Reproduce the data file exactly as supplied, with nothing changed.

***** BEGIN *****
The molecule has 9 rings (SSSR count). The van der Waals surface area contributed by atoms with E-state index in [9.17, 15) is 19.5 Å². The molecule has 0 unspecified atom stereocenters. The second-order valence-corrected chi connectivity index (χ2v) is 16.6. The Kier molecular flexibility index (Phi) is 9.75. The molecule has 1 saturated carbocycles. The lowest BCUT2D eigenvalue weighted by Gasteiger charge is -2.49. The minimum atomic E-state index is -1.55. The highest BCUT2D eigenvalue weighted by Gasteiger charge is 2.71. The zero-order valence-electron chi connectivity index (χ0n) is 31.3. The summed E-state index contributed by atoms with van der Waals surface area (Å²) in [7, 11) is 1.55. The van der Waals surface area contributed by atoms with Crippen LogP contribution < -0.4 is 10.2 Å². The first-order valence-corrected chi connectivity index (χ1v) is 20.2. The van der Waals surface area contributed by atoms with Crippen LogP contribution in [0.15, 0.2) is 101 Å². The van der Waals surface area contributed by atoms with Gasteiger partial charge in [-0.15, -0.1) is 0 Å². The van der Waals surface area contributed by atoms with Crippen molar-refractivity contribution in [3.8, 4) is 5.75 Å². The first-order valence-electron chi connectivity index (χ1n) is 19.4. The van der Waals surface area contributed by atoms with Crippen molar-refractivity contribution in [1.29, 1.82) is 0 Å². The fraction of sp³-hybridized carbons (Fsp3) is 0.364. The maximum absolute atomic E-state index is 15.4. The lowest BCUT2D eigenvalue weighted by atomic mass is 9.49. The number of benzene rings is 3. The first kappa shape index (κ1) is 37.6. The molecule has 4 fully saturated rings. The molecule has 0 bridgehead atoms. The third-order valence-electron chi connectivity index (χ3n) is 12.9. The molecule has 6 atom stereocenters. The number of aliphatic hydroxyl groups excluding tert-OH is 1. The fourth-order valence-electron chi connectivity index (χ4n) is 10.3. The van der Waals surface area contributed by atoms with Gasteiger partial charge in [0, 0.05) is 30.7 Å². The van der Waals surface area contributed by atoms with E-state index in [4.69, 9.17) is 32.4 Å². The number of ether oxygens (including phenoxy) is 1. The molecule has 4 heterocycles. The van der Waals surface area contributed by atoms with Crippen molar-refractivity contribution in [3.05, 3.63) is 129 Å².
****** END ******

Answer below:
The molecule has 9 rings (SSSR count). The van der Waals surface area contributed by atoms with E-state index in [9.17, 15) is 19.5 Å². The molecule has 0 unspecified atom stereocenters. The second-order valence-corrected chi connectivity index (χ2v) is 16.6. The Kier molecular flexibility index (Phi) is 9.75. The molecule has 1 saturated carbocycles. The lowest BCUT2D eigenvalue weighted by Gasteiger charge is -2.49. The minimum atomic E-state index is -1.55. The highest BCUT2D eigenvalue weighted by Gasteiger charge is 2.71. The zero-order valence-electron chi connectivity index (χ0n) is 31.3. The summed E-state index contributed by atoms with van der Waals surface area (Å²) in [7, 11) is 1.55. The van der Waals surface area contributed by atoms with Crippen LogP contribution < -0.4 is 10.2 Å². The first-order valence-corrected chi connectivity index (χ1v) is 20.2. The van der Waals surface area contributed by atoms with Crippen LogP contribution in [0.15, 0.2) is 101 Å². The van der Waals surface area contributed by atoms with Gasteiger partial charge in [-0.15, -0.1) is 0 Å². The van der Waals surface area contributed by atoms with Crippen molar-refractivity contribution in [3.8, 4) is 5.75 Å². The first-order valence-electron chi connectivity index (χ1n) is 19.4. The van der Waals surface area contributed by atoms with Crippen molar-refractivity contribution in [1.29, 1.82) is 0 Å². The fraction of sp³-hybridized carbons (Fsp3) is 0.364. The maximum absolute atomic E-state index is 15.4. The lowest BCUT2D eigenvalue weighted by atomic mass is 9.49. The number of benzene rings is 3. The first kappa shape index (κ1) is 37.6. The molecule has 4 fully saturated rings. The molecule has 0 bridgehead atoms. The third-order valence-electron chi connectivity index (χ3n) is 12.9. The molecule has 6 atom stereocenters. The number of aliphatic hydroxyl groups excluding tert-OH is 1. The fourth-order valence-electron chi connectivity index (χ4n) is 10.3. The van der Waals surface area contributed by atoms with Gasteiger partial charge in [0, 0.05) is 30.7 Å². The van der Waals surface area contributed by atoms with E-state index in [4.69, 9.17) is 32.4 Å². The number of ether oxygens (including phenoxy) is 1. The molecule has 4 heterocycles. The van der Waals surface area contributed by atoms with Crippen molar-refractivity contribution in [3.05, 3.63) is 129 Å².